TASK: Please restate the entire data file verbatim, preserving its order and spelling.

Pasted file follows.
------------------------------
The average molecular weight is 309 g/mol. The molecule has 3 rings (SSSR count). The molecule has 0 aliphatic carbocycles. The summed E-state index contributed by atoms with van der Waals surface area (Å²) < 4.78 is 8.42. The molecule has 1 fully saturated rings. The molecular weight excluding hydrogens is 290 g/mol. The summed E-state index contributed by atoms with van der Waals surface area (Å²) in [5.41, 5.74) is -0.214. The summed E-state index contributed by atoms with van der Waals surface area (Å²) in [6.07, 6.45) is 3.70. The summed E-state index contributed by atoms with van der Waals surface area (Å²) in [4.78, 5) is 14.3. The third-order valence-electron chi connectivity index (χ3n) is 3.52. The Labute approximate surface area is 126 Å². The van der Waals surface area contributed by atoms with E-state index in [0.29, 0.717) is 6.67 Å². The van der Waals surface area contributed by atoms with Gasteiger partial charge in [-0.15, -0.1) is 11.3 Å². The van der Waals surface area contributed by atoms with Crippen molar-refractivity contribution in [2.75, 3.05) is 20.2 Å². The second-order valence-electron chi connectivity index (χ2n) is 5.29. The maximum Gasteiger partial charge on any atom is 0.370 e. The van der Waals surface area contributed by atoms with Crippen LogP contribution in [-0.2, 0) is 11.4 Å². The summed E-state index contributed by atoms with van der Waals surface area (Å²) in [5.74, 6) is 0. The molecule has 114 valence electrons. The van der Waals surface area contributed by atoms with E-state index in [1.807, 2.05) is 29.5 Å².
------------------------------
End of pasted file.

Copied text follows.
The average molecular weight is 309 g/mol. The molecule has 3 rings (SSSR count). The molecule has 0 aliphatic carbocycles. The summed E-state index contributed by atoms with van der Waals surface area (Å²) < 4.78 is 8.42. The molecule has 1 fully saturated rings. The molecular weight excluding hydrogens is 290 g/mol. The summed E-state index contributed by atoms with van der Waals surface area (Å²) in [5.41, 5.74) is -0.214. The summed E-state index contributed by atoms with van der Waals surface area (Å²) in [6.07, 6.45) is 3.70. The summed E-state index contributed by atoms with van der Waals surface area (Å²) in [4.78, 5) is 14.3. The third-order valence-electron chi connectivity index (χ3n) is 3.52. The Labute approximate surface area is 126 Å². The van der Waals surface area contributed by atoms with E-state index in [0.29, 0.717) is 6.67 Å². The van der Waals surface area contributed by atoms with Gasteiger partial charge in [-0.15, -0.1) is 11.3 Å². The van der Waals surface area contributed by atoms with Crippen molar-refractivity contribution in [2.75, 3.05) is 20.2 Å². The second-order valence-electron chi connectivity index (χ2n) is 5.29. The maximum Gasteiger partial charge on any atom is 0.370 e. The van der Waals surface area contributed by atoms with Crippen LogP contribution in [-0.2, 0) is 11.4 Å². The summed E-state index contributed by atoms with van der Waals surface area (Å²) in [5.74, 6) is 0. The molecule has 114 valence electrons. The van der Waals surface area contributed by atoms with E-state index in [1.807, 2.05) is 29.5 Å².